Global Policy Forum

Fast Developing India is Putting NGOs Out of Business

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By P Pavan

January 9, 2010

 

The Indian government's repeated demands to be treated as a developed nation is causing a major problem for Non-government organisations (NGOs). A large number of global funding agencies are refusing to fund their activities saying that India is no longer a developing nation.

More than 24 international funding agencies have upgraded India from 'poor' or 'developing' country to a 'developed nation' on the basis of the projections of the Central and State governments, and corporate India painting a rosy picture of the country at international fora.

Malini M, president of Aranyika, an NGO working for tribal women and youth empowerment, says, "Over the last two years, many funding agencies and foreign governments started telling us that India has been deleted from their list of countries requiring funding."

To make matters worse, the public (government) spending on NGOs is also coming down due to the global financial crisis.

The cutback in funding has had such an impact that some NGOs are shutting down. In Andhra Pradesh, where the number of NGOs working on different subjects, including child rights, women issues, tribal problems, environmental issues, Dalit rights, farmers, is over 4,600, many small and medium NGOs have started winding up while the few big ones are reducing their activities.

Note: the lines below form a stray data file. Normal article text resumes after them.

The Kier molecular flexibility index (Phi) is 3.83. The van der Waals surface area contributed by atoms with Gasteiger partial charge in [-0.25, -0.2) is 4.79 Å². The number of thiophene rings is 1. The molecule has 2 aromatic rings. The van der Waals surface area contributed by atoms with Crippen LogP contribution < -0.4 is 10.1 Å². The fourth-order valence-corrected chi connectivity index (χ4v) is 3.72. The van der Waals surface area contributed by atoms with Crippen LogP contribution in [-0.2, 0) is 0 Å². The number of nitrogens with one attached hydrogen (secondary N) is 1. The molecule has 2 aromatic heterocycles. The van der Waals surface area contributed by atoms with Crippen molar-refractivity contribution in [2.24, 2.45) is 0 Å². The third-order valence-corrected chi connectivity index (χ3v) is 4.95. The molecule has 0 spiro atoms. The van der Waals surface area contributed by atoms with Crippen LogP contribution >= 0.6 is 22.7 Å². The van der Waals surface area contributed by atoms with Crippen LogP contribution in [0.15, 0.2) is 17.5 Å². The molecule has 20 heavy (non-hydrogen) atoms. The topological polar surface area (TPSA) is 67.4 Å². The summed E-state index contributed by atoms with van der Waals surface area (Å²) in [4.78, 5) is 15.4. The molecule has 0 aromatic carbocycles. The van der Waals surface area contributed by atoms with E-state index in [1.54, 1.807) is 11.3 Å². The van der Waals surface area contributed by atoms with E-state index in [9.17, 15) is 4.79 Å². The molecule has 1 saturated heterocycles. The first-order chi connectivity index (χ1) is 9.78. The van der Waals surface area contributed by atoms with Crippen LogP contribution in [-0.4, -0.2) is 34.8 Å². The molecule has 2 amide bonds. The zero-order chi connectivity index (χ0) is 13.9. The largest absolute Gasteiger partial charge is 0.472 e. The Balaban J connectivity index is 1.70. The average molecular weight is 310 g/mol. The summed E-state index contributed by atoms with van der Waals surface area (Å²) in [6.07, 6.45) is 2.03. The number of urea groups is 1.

Take the case of M V Foundation, which was founded by Ramon Magsaysay awardee and now chairperson of the National Commission for Protection of Child Rights (NCPCR) Professor Santa Sinha. The MVF has directly or indirectly brought over five lakh child labourers back to schools over the last decade.

But, after it stopped getting the Rs 3 crore annual aid that it requires, its activities are down to near zero. "Only existing projects are running. We told our staff to look out for alternative opportunities," says MVF's national coordinator R Venkat Reddy.

Another NGO facing a crisis is Chaitanya Sravanthi, which works on tribal upliftment in Visakhapatnam and Khammam districts.

According to sources, several NGOs have sold their movable assets, including vehicles bought for field visits.

The last time NGOs faced a funding crisis was in the mid-90s, but they managed to keep going by changing their focus from general social work to specific areas, like women, Dalits, children, tribals, minorities and environment.

Faced with a new crisis, NGOs are getting in touch with each other.

"We don't know how long this situation will continue. In fact, we are discussing amongst ourselves on how to overcome this crisis," Malini says.


 

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